No child deserves to be left behind. Children with special needs have the same right to a suitable education as any other child. In 2003, Ms. Faraliza Zainal and Mr. Mohammad Ali Dawood’s first child, Mohd Ashraf Mohd Ali, was diagnosed with Asperger syndrome, a form of autism. The early days were difficult. It was not uncommon for onlookers to stare and judge when Ashraf had public meltdowns. While raising him, they began to realize that children with special needs require education that is unique. On top of that, they wanted Ashraf to have a balanced education with Islamic knowledge and values. Unfortunately, there were no centers that could provide such learning at that point in time.
That’s when they were inspired to start My Islamic Journey (MIJ), a full-time English-language holistic program that combines religious education with numeracy, literacy and life skills. Ms. Faraliza was so adamant about filling the gap that she was willing to stop working as a regional training manager for Asia Pacific at Dow Jones. She is now the director of learning and development at MIJ. MIJ’s programs are conducted by qualified religious teachers, who are also certified in early childhood and special needs education. The center was so well-received that it currently has 200 students. Ms. Faraliza and Mr. Mohammad have received overwhelmingly positive feedback from parents. Their children are now more well-behaved and able to communicate smoothly.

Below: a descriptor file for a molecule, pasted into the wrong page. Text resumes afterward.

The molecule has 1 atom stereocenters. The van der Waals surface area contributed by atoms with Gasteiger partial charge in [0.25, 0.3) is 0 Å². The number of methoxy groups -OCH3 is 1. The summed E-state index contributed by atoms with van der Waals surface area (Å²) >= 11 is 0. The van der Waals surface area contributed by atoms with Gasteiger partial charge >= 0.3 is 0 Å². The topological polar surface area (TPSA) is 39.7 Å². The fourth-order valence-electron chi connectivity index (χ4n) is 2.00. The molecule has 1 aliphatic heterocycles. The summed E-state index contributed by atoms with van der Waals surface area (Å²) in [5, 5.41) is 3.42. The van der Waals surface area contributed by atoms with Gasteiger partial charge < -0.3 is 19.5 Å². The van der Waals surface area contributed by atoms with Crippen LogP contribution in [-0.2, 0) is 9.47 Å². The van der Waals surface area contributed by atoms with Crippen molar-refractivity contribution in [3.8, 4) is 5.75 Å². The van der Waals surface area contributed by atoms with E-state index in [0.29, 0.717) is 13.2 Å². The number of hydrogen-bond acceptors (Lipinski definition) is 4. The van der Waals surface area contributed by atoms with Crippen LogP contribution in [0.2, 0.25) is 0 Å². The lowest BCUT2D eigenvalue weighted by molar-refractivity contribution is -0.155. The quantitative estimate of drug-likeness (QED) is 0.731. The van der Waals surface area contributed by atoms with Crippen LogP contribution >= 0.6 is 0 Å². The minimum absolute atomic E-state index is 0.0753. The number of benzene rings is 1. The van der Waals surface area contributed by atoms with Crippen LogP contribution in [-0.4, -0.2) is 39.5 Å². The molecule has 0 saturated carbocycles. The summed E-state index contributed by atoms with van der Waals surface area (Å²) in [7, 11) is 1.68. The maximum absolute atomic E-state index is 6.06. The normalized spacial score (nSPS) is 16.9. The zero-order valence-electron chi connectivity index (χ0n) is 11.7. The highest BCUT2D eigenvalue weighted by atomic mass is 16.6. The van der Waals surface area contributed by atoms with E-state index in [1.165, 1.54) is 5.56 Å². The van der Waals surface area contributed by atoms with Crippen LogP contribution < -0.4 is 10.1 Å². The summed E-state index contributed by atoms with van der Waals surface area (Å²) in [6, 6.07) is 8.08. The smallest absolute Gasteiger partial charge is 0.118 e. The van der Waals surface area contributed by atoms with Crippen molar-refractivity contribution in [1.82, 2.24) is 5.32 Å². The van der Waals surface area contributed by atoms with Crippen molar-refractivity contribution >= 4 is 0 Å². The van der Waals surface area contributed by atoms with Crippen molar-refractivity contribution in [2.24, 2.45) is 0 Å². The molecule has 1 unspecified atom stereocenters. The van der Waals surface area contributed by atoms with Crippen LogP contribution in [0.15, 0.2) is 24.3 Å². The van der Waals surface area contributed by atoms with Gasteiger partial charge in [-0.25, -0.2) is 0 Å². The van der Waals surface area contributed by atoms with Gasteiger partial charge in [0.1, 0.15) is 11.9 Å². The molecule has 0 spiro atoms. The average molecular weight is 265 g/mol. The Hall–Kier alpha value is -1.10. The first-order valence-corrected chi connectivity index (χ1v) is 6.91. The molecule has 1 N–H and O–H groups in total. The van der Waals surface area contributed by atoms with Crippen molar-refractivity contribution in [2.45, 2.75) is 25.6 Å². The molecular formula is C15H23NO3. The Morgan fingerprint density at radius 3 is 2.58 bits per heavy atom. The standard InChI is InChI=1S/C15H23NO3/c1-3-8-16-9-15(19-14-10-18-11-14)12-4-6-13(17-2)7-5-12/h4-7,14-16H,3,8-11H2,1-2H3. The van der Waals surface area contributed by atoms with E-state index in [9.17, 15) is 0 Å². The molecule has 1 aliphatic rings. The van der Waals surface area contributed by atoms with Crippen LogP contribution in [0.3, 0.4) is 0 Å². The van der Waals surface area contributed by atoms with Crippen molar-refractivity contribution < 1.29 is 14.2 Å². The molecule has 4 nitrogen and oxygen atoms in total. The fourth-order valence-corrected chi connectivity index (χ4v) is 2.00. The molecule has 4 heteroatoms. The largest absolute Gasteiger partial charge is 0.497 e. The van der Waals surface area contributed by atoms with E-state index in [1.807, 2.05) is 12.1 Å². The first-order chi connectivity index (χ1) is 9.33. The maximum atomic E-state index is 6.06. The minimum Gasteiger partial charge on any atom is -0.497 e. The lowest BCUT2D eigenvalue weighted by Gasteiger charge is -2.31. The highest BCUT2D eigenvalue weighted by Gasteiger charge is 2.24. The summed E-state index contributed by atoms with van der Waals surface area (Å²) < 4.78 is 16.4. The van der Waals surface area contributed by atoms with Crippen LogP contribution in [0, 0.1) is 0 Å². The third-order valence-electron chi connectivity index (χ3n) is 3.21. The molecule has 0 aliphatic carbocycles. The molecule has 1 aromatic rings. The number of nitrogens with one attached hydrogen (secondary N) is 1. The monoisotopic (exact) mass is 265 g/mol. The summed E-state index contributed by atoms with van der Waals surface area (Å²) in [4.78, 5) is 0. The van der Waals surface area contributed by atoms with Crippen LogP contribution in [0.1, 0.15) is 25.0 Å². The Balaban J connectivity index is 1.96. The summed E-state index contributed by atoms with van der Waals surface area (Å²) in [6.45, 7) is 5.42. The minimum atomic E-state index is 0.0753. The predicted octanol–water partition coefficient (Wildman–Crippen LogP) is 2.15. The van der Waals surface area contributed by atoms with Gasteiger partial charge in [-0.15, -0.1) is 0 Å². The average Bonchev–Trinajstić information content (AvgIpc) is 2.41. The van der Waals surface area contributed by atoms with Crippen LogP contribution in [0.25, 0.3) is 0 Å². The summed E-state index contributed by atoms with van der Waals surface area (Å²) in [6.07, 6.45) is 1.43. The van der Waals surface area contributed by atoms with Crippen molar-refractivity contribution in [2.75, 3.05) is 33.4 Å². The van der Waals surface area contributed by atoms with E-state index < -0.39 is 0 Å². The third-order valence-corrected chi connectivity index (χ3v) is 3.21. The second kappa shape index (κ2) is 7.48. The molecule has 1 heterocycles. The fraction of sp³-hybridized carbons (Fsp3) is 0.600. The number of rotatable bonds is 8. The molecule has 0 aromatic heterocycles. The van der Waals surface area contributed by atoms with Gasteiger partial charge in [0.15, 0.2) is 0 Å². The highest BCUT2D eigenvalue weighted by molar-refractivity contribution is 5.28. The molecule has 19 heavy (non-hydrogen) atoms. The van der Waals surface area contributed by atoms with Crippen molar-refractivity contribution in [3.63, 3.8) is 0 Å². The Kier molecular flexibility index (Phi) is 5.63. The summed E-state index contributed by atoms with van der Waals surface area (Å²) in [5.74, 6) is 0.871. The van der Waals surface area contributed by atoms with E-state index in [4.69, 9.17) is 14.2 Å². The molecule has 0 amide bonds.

They can see how their son has changed as well. “Many do not realize that Islamic education brings many benefits to children with special needs. Ashraf never misses his prayers. When he is surrounded by many people, he will calm himself with ‘dhikr’ (remembrance of God). He brings a ‘dhikr’ counter wherever he goes,” said Ms. Faraliza.
MIJ does not turn away students. Most of the full-time students are from low-income and troubled families. When they are unable to pay the full fees, MIJ absorbs the shortfall. Additionally, the learning center is no longer big enough for the students, and only has one toilet that is shared by other tenants. This toilet is not equipped for those with disabilities.
On 17 January, MIJ launched a crowdfunding campaign on LaunchGood.com for a new center. The new space will have six classrooms that can accommodate up to 40 students at a time, a gym, a therapy room, three toilets with facilities for the disabled and a room for teachers to calm down students who are having a meltdown. In less than a week, the campaign raised $21,538 out of the $40,000 goal.
“We are thankful for the immense support from everyone. We started from scratch, and the kids are our teachers. They are the ones who have taught us so much. We also have fabulous, dedicated teachers. They are a gift from God to these kids,” Mr. Mohammad remarked.